In April, Ryan Wallman wrote a great piece on the premise that discriminating against older employees in marketing and advertising is leading to missed opportunities and lost revenue for clients. Without a doubt, this conversation needs to be moved forward, and the next key point is that, in practice, the benefits of investing in experience outweigh the short-term savings of working with greener talent.
Let’s start with some basics. There is only one reason we create advertising, marketing and branded content: to help our clients move people to buy things. Getting to make creative that is simple, beautiful, clever and engaging is the icing on the cake.
If the goal is for people to buy things (whether those things are products, services or experiences), doesn’t logic dictate that we should engage the people who have the money to buy the things? Statistically speaking, those people are not millennials—which is unfortunate not only for millennials, but also for agencies and brands that spend too much time trying to target this coveted, but often cash-strapped, group.
According to the Federal Reserve Board and other sources, baby boomers account for more than half of consumer spending, control 70% of disposable income and also have access to a boatload of credit. Yet only about 5% of U.S. advertising is even aimed at people over 50 years old.
Now, keeping that in mind, let’s take a look at advertising, agencies and ageism. If you work in an advertising agency and you are 40, you are “old,” and I’m not exaggerating. While many people in many professions—medicine, law and finance, for example—are lauded for their experience and (dare I say?) wisdom as they advance in years, advertising punishes the older demographic, and women in this age group are penalized even more severely.
Don’t believe me? Roll into an advertising agency and take a guess at the average age of its employees. You’ll likely see very few, if any, gray hairs. Agencies continue to promote their diverse work environments—but shouldn’t experience also be a factor in measuring how diverse your agency is?
That’s not to say that younger people aren’t valuable members of the team, because they absolutely are. Regardless of age, each employee brings his or her own talents and strengths and should be compensated accordingly.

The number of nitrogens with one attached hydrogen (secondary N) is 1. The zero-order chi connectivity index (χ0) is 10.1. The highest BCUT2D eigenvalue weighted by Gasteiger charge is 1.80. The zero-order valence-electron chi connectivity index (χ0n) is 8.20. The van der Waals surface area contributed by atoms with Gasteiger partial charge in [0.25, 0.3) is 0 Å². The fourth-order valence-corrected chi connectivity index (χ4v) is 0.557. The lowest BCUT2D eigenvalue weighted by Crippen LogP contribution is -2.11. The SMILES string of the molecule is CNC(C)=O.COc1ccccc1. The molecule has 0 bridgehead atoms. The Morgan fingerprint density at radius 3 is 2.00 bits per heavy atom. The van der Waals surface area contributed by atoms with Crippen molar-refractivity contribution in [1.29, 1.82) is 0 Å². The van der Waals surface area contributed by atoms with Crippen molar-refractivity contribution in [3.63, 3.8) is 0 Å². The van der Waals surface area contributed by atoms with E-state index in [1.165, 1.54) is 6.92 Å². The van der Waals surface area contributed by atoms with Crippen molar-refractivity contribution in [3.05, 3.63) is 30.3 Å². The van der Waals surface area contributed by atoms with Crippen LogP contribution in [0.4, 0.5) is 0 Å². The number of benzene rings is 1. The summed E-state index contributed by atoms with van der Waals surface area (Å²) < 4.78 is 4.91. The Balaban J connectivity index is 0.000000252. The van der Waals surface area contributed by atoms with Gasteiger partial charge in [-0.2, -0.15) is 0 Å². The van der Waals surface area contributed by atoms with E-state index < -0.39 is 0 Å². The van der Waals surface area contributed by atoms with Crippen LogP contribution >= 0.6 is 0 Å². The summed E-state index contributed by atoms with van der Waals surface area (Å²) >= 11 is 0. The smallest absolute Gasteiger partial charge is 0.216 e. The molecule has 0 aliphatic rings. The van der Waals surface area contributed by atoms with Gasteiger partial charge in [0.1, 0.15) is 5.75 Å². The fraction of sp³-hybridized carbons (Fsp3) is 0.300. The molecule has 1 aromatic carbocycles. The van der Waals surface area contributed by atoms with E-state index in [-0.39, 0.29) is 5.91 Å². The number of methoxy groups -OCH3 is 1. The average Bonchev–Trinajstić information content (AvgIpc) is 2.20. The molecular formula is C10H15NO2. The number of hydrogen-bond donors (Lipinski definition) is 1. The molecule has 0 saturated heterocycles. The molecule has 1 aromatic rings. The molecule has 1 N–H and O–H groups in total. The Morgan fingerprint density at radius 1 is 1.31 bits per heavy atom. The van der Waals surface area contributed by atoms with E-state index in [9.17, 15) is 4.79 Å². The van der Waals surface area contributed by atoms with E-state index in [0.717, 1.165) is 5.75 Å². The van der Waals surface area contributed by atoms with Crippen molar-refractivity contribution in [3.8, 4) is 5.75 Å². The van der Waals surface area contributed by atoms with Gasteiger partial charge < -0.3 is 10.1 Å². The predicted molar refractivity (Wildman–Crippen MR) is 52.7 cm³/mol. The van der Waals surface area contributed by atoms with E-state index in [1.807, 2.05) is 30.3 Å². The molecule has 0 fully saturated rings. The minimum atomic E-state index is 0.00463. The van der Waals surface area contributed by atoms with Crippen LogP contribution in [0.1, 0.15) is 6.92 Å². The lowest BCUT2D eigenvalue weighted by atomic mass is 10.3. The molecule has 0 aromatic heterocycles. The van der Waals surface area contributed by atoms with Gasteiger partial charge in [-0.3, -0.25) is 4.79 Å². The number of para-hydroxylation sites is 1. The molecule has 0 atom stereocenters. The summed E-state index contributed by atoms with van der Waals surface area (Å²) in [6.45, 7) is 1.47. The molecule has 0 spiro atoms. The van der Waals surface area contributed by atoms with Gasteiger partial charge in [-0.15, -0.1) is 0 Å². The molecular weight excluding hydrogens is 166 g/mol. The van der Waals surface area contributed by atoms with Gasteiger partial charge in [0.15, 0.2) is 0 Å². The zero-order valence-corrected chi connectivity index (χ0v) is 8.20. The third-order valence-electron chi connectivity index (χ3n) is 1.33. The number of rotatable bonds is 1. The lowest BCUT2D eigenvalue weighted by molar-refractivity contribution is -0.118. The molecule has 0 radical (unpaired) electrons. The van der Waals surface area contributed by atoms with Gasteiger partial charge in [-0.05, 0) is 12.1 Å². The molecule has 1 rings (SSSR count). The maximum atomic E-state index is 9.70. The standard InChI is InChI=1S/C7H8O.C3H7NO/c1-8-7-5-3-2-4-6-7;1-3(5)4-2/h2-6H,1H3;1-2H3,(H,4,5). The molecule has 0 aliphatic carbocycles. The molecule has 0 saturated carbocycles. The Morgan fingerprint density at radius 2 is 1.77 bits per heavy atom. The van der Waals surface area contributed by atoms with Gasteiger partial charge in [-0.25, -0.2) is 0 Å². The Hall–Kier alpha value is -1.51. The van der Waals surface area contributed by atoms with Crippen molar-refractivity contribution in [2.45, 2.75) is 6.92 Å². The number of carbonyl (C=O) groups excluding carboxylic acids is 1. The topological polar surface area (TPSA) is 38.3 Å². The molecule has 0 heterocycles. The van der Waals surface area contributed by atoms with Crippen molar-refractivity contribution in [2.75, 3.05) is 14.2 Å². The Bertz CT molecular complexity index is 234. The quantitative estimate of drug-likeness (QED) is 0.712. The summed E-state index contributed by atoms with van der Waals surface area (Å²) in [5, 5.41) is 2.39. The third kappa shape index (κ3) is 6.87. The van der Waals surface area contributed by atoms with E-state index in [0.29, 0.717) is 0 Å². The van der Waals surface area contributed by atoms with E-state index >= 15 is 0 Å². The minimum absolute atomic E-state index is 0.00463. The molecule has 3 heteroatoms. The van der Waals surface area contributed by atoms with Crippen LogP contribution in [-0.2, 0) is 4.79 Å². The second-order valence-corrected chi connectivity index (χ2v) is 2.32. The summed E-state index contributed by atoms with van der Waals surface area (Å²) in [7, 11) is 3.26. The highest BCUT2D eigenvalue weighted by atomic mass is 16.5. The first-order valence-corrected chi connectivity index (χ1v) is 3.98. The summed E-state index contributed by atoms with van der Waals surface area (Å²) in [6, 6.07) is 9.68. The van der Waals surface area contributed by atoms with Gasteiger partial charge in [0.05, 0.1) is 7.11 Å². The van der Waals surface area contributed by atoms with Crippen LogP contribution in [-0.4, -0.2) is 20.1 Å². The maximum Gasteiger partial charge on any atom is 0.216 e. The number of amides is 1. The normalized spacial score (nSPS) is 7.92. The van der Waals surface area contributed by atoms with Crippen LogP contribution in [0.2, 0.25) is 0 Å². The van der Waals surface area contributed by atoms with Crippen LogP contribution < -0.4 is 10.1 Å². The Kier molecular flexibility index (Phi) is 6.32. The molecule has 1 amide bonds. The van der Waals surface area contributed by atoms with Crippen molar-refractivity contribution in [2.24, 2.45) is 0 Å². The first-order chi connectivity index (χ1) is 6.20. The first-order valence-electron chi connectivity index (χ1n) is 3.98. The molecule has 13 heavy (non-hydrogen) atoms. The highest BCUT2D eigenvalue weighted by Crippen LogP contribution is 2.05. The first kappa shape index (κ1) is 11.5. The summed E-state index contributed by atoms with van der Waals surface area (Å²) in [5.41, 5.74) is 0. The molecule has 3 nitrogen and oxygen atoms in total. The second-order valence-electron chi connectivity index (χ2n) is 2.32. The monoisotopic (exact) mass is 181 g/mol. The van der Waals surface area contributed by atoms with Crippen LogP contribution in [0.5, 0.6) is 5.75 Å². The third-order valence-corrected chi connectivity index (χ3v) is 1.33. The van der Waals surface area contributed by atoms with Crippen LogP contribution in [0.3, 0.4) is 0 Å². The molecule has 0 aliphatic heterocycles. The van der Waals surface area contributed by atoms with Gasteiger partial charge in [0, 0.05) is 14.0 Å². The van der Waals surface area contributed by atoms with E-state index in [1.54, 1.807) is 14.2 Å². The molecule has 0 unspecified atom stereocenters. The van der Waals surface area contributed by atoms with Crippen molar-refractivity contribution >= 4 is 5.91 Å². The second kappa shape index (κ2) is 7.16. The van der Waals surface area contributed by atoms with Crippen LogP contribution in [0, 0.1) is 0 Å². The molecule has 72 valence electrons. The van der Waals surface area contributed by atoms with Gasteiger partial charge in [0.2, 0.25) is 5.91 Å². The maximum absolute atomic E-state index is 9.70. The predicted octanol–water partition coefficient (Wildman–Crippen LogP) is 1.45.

And there’s the rub (or at least part of it). Too many agencies shy away from immensely talented and seasoned applicants because they can’t see past the commensurate-with-experience salaries.
According to ad veteran Cindy Gallop, these agencies “don’t understand that experience and expertise are incredibly time- and cost-efficient, and that they could be making huge amounts more money by hiring, promoting, valuing and retaining older employees.”
The return on investment in older talent is immediate as an agency taps into those employees’ expertise. And—here is the bonus—that ROI continues to compound as junior team members have the opportunity to inherit knowledge and expertise by working with their more seasoned counterparts.
The bottom line, pun intended, is that agencies could be making much more money by hiring, promoting, valuing and retaining older employees.
Apologies in advance for the self-promotion. Our experience at Pace is both collective and individual: The average age of our employees is 42. Sixty percent of our employees are women; 60% of our creatives are women; and more than half of our directors and executives are women. We’ve been around the world and worked with people from all walks of life, tapping into their life experiences to tell stories that actually resonate with other people—authentic storytelling that moves people to take action and to engage with brands like they never have before.
I am often asked, “What differentiates your agency?” My first answer is that we don’t need to “be right”; we would rather do the right thing for you, your brand and your customers. Second, we really want to make a difference in your business; we’re interested in creating engaging relationships with you and your customers based on honesty and authenticity—we’re not just here to pick up a paycheck for the creative we produce. And third, we continually imagine how the experience can be better for the customer. Recently a Fortune 50 CMO responded with, “Wow, that’s refreshing!” I’ve found that most people are blown away by the simplicity and honesty of our approach.
But what often seals the deal is the fact that we have experience. People throw around the word “storytelling” as if it were a new idea, but it’s something we’ve been doing since 1973—based in journalism and asking the right questions, with dedicated, nimble teams producing amazing work in multiple formats and at all price points.
Whether the story relates to annuities for Brighthouse Financial, travel experiences for Four Seasons Hotels and Resorts, tech and retail writing for Verizon, dry-mouth relief products for 3M, reimagining a 118-year-old AAA, the ingenuity of 2.2 million Walmart associates, or real B2B engagement for Facebook, our experience brings results. Because of this ability to turn experience into results, 10 of our clients have been with us for 10 years or more. In fact, one of them has been with us for 20 years!
These qualities might not be Vayner-esque, hawking the latest, hottest marketing jargon and chasing flashy trends, but our years in the business have brought a bit of wisdom.
Translation: We have been in the game long enough to know what works.
So if you’re a brand that needs help recapturing lost opportunities and revenue, or if you’re an “old” and experienced agency veteran, get in touch!